1. Connect the subplot to the main plot line.
A screenplay’s plot and subplots should be connected, with the subplots intersecting the main plot line. Without a connection to the main storyline, the subplot(s) will leave the audience wondering why they are in the film. They will feel misplaced and unnecessary.
2. Structure your subplots like a mini-story.
Each subplot has a beginning, middle, and end, with clear turning points and a resolution – often closely following the timeline of the main plot.
3. Ensure your subplot has a purpose.
Subplots should affect the “A” story line and move the plot forward. Think of subplots as having an agenda or goal to achieve.
4. Don’t incorporate too many subplots.
Most films have two to three subplots. Too many subplots can take the reader’s focus off the “A” storyline and cause the narrative to become convoluted.
5. Use the subplots to expand or open up the theme.
Well-constructed subplots expand on the theme of the story – if the theme of your story is love then each subplot should reflect that throughline. In the film Moonstruck, the subplot of Loretta’s father and his mistress, the subplot involving Loretta’s mother and Perry, and the subplot of Cosmo and his wife all expand on the theme of “love”.
6. Use subplots to reveal aspects of the main character.
Subplots including “the love interest” or “the family conflict” can uncover the protagonist’s goals, desires, vulnerabilities, skills, and backstory.
7. Use subplots to show character transformation and change.
The protagonist doesn’t suddenly experience transformation, often a subplot is used to convey how and why the hero changes. In the film Back to the Future, Marty’s feelings about his parents change when he experiences them – via a subplot - as high-school teenagers in the 1950s.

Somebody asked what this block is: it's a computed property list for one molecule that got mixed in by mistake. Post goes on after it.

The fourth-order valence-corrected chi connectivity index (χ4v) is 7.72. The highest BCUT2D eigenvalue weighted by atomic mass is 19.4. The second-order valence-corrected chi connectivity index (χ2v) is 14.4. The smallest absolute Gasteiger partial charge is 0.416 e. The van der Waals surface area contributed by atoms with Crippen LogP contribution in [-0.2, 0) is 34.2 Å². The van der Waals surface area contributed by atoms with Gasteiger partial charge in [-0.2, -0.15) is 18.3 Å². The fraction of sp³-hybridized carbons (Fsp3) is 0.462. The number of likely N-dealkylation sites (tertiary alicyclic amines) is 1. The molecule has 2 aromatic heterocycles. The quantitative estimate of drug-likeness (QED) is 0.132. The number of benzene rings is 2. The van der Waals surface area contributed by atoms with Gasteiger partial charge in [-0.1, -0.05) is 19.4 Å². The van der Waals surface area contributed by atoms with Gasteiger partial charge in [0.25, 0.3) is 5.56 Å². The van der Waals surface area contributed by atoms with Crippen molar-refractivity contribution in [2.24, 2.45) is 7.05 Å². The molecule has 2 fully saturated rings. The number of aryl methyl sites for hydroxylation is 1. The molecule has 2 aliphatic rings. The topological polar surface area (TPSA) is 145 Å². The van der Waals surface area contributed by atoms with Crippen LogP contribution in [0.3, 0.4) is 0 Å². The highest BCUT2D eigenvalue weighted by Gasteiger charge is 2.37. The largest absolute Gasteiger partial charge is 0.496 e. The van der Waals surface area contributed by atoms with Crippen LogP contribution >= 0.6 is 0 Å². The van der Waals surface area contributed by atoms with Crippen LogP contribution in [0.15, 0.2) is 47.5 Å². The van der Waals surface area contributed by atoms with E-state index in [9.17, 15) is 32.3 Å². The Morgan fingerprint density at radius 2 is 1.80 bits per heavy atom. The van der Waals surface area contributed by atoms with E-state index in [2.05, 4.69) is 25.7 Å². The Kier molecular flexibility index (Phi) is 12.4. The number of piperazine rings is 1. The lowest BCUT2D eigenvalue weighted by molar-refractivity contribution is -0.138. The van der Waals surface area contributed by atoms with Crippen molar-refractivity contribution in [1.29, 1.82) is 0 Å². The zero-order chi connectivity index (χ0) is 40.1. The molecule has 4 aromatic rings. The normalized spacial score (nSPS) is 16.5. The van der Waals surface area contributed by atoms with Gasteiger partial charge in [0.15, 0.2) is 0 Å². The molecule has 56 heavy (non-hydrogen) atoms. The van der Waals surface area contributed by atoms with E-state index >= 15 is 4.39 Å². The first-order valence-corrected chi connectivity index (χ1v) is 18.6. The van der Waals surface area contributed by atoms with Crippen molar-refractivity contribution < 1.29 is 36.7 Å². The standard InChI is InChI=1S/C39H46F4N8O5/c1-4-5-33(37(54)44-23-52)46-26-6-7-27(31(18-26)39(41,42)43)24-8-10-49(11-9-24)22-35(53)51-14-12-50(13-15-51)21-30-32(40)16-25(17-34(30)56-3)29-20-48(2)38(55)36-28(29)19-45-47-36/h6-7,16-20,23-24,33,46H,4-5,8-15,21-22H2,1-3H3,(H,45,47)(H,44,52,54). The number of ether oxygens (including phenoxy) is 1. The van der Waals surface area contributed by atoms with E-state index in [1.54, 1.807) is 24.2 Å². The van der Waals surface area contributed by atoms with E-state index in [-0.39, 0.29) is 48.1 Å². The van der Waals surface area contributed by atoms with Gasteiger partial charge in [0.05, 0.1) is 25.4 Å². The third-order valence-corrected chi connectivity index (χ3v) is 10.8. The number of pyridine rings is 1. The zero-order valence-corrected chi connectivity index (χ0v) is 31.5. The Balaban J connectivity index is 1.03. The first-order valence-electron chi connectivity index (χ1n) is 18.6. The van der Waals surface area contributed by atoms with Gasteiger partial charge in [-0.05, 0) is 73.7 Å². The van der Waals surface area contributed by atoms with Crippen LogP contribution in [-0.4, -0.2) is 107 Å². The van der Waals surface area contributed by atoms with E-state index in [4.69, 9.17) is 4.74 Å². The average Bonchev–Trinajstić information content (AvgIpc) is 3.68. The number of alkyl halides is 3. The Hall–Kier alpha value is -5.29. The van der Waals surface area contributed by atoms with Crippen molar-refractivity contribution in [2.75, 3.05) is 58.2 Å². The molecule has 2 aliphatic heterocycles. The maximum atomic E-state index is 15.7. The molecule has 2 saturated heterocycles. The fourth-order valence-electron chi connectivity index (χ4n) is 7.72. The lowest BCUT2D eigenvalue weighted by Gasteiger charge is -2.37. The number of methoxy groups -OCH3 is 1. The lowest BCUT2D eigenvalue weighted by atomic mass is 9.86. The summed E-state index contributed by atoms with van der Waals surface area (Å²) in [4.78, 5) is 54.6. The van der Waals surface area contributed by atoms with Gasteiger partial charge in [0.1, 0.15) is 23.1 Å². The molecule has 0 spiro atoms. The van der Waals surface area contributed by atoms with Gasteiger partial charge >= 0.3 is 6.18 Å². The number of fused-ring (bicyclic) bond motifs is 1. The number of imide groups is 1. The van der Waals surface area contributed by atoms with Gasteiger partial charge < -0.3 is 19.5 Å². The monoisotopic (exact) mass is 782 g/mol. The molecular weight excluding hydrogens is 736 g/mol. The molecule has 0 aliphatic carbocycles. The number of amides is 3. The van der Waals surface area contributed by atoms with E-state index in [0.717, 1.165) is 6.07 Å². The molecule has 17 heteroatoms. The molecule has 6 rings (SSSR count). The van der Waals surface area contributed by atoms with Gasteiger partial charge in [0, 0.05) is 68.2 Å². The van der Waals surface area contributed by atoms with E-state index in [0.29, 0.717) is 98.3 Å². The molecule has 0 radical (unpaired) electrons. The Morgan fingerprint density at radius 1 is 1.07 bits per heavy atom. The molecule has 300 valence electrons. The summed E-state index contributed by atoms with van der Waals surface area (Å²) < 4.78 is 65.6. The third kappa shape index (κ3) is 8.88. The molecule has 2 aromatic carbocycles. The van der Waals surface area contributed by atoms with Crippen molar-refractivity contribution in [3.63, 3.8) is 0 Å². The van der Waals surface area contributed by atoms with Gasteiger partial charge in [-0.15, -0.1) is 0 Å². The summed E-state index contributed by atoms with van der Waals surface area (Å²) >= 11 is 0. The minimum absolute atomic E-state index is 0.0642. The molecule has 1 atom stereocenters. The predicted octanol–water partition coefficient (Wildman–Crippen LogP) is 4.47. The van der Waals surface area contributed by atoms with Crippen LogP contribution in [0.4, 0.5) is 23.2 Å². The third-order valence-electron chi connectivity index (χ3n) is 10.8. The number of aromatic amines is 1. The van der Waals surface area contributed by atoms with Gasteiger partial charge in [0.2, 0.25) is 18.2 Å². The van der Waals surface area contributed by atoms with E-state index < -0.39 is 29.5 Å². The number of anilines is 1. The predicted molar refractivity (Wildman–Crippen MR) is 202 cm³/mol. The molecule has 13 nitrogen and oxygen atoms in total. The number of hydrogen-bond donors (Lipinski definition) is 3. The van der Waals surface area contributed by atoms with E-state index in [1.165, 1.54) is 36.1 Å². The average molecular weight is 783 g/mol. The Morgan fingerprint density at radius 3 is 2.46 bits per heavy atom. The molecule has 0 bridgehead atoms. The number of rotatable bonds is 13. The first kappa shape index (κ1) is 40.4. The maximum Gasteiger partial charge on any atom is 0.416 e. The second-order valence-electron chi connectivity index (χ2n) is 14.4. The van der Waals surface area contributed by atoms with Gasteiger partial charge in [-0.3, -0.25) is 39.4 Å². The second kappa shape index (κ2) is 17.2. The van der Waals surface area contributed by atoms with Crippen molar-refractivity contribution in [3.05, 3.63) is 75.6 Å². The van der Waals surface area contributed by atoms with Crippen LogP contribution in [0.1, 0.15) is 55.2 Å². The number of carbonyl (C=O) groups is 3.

8. Choose the subplot characters carefully.
Supporting characters who are involved in subplots usually have an emotional connection to the protagonist that evolves as the story intensifies.
9. When possible, place much of the subplots’ storylines in Act 2.
By incorporating most of the subplot storytelling in Act Two, subplots can be used to alleviate many of the challenges of the Second Act.
10. Use subplots to add complications.
In the film Changeling each subplot adds another layer of conflict. The main plot involves a mother trying to find her missing child, when the police locate a child and erroneously present him as the woman’s son [subplot] complications ensue, when the woman attempts to go up against the police department she is committed to a mental institution [subplot] and more complications ensue, etc. Well-crafted subplots can be especially beneficial in adding dimension and layers to a predictable storyline, such as in rom-coms, comedies, and horror stories.
5 Tips to Analyze Your Subplot(s)
- Separate each subplot from the main plot to examine and clarify structure – does each subplot have a set-up, turning points, and a resolution?
- How many subplots have you created? If there are more than four, can some be eliminated to clarify the storyline?
- How does each subplot develop the story?
- Does each subplot have a purpose? (reveal character, add complications, expand the theme….)
- Do the subplots intersect the main plot? If not, how can you revise the subplot(s) to connect to the main plot?